In response to concerns about the potential visual and landscape impacts of buildings up to 1,000sqm being permitted under class 18, the finalised regulations provide that the previous maximum ground area (465sqm) will continue to apply in certain designated areas. The regulations provide that new classes 18B, 18C, 22A and 22B only apply to buildings that were in agricultural/forestry use before 5 November 2019. The consultation proposal to also apply these PDR to buildings erected after that date (where they have been in continuous use for 10 years) was not taken forward. This reflects concerns that the introduction of the new PDR for the conversion of agricultural (and forestry) buildings – in conjunction with existing class 18 PDR – could incentivise landowners to erect new agricultural buildings with the sole intention of converting them to homes or commercial premises at a later date. In the light of health and safety considerations, the regulations dis-apply the grant of planning permission by new classes 18B, 18C, 22A and 22B where buildings are situated in military explosives storage areas or safety hazard areas. In response to concerns about the potential impact on the long-term viability of crofting, the regulations do not grant planning permission for conversion of agricultural buildings to residential use on croft land. With regard to new PDR for the conversion of buildings to commercial use (class 18C and class 22B), the consultation proposed that prior notification/approval would only be required above a 150 sqm threshold. This was not taken forward on the basis that conversions below that limit can have impacts that ought to be considered through prior notification/approval, and to provide consistency with the PDR for residential conversions
In response to concerns about the potential impact of projects that were not in receipt of Scottish Government funding (and hence had not been subject to scrutiny) through the Peatland Action programme, the regulations provide that PDR for peatland restoration schemes is subject to prior notification/approval of the peatland restoration scheme. Furthermore, in response to concerns that the grant of PDR for peatland restoration schemes would impact on the delivery of sustainable forest management (because any felling or woodland removal required as part of a scheme would no longer require a felling permission) it is proposed that changes will be made in 2021 to the Forestry (Exemptions) (Scotland) 2019 regulations. The effect of this is intended to ensure that any felling considered necessary to deliver a peatland restoration scheme under PDR will still require a felling permission (and consequent revisions to a Forest Plan) to ensure that the potential impacts of woodland removal and timber extraction are fully considered. In the meantime the removal and felling of trees must be included in peatland restoration schemes submitted to the prior notification/ prior approval process. In addition, to provide clarity on the sorts of operations that are permitted as part of peatland restoration schemes, several definitions and exclusions have been included in the Order.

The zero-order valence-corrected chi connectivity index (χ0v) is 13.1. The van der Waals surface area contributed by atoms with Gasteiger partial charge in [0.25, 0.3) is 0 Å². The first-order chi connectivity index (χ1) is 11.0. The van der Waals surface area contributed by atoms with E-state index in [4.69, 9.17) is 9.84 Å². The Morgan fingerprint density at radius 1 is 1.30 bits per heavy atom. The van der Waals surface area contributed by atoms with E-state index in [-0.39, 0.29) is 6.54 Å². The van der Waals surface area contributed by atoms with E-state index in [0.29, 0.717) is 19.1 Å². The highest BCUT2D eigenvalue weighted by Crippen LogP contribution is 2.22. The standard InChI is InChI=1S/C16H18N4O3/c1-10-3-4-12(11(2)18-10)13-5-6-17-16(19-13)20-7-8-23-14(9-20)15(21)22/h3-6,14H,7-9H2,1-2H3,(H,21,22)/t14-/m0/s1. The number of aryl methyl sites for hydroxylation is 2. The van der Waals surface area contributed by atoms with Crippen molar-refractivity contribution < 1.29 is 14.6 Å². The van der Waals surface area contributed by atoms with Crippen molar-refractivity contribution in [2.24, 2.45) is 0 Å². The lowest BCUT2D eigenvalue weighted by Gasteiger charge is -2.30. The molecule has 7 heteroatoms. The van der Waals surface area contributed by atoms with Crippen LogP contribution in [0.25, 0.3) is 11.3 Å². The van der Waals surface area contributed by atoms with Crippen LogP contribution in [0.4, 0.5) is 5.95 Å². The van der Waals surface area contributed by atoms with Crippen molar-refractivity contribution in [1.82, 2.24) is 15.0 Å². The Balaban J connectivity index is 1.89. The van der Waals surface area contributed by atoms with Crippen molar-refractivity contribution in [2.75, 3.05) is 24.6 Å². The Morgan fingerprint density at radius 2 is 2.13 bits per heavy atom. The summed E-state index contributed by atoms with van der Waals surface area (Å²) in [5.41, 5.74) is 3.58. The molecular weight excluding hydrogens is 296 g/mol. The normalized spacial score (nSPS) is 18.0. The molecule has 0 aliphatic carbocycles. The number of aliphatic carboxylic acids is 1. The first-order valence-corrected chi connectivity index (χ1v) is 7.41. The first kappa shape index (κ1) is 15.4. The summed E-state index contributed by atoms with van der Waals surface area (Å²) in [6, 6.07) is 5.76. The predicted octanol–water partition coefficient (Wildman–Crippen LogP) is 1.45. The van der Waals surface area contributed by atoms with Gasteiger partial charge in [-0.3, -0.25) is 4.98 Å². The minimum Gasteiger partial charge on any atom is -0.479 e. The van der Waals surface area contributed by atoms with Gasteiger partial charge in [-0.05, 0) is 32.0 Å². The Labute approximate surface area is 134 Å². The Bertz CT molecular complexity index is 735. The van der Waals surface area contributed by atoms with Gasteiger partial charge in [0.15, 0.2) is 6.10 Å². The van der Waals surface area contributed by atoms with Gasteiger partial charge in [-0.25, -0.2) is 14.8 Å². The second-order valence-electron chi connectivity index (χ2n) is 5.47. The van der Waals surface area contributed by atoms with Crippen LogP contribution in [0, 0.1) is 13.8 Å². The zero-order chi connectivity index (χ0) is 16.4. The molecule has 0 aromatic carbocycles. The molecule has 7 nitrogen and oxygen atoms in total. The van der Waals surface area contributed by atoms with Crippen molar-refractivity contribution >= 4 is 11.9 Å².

Changes made to the Active Travel proposals following the consultation were a minor increase in the size of the bike stores permitted in the curtilage of a house or flat and the introduction of some additional restrictions on the siting of stores to address potential concerns about road safety and residential amenity. It was decided not to restrict the materials or colours of bike stores, including in conservation areas, because the potential impacts on amenity were considered to be minor. It was also decided, following comments received, to increase the permissible size of communal bike hangars on the public road and not to restrict their numbers in a street block. Instead control over siting and numbers of stores will be left to the Roads Authority, which will require separate authorisation for any communal storage structures placed on the roadway. Consideration by the Roads Authority was also considered sufficient to address any concerns about pedestrian access.
In addition to the above development types, the finalised regulations also include new provision on aquaculture PDR. Using the criteria set out in Schedule 2 of the Environmental Assessment (Scotland) Act 2005, it was determined that the proposed aquaculture changes were considered unlikely to have significant environmental effects. The SEA consultation authorities agreed with this view hence it was concluded that a Strategic Environmental Assessment was not required for this aspect of the regulations.
The Update to the 2019 SA appraisal
The comments received have been taken into account in finalising the regulations. Where comments and suggestions regarding the content of the assessment have been made (including those relating to cumulative effects), we are satisfied that the overall findings of the assessment remain valid except where indicated otherwise. Phase 1 was part of an iterative and ongoing policy process which has been, and will continue to be, informed by the Sustainability Appraisal (SA).